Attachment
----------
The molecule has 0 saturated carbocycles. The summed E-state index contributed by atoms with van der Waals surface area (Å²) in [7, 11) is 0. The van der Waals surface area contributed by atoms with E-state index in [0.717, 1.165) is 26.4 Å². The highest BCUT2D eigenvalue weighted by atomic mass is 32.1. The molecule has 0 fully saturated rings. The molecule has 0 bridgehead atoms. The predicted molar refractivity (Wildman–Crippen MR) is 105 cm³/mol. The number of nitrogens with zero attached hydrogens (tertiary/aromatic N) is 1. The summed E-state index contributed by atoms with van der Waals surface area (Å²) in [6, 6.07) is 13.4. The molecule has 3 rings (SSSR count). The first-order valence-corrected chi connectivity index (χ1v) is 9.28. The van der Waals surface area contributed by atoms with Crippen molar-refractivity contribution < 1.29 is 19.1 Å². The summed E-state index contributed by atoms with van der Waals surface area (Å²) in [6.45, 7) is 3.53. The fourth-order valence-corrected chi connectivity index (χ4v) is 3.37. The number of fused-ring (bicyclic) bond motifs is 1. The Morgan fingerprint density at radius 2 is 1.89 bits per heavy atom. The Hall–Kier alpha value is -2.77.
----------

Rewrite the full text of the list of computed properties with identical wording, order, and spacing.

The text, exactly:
The molecule has 0 saturated carbocycles. The summed E-state index contributed by atoms with van der Waals surface area (Å²) in [7, 11) is 0. The van der Waals surface area contributed by atoms with E-state index in [0.717, 1.165) is 26.4 Å². The highest BCUT2D eigenvalue weighted by atomic mass is 32.1. The molecule has 0 fully saturated rings. The molecule has 0 bridgehead atoms. The predicted molar refractivity (Wildman–Crippen MR) is 105 cm³/mol. The number of nitrogens with zero attached hydrogens (tertiary/aromatic N) is 1. The summed E-state index contributed by atoms with van der Waals surface area (Å²) in [6, 6.07) is 13.4. The molecule has 3 rings (SSSR count). The first-order valence-corrected chi connectivity index (χ1v) is 9.28. The van der Waals surface area contributed by atoms with Crippen molar-refractivity contribution < 1.29 is 19.1 Å². The summed E-state index contributed by atoms with van der Waals surface area (Å²) in [6.45, 7) is 3.53. The fourth-order valence-corrected chi connectivity index (χ4v) is 3.37. The number of fused-ring (bicyclic) bond motifs is 1. The Morgan fingerprint density at radius 2 is 1.89 bits per heavy atom. The Hall–Kier alpha value is -2.77.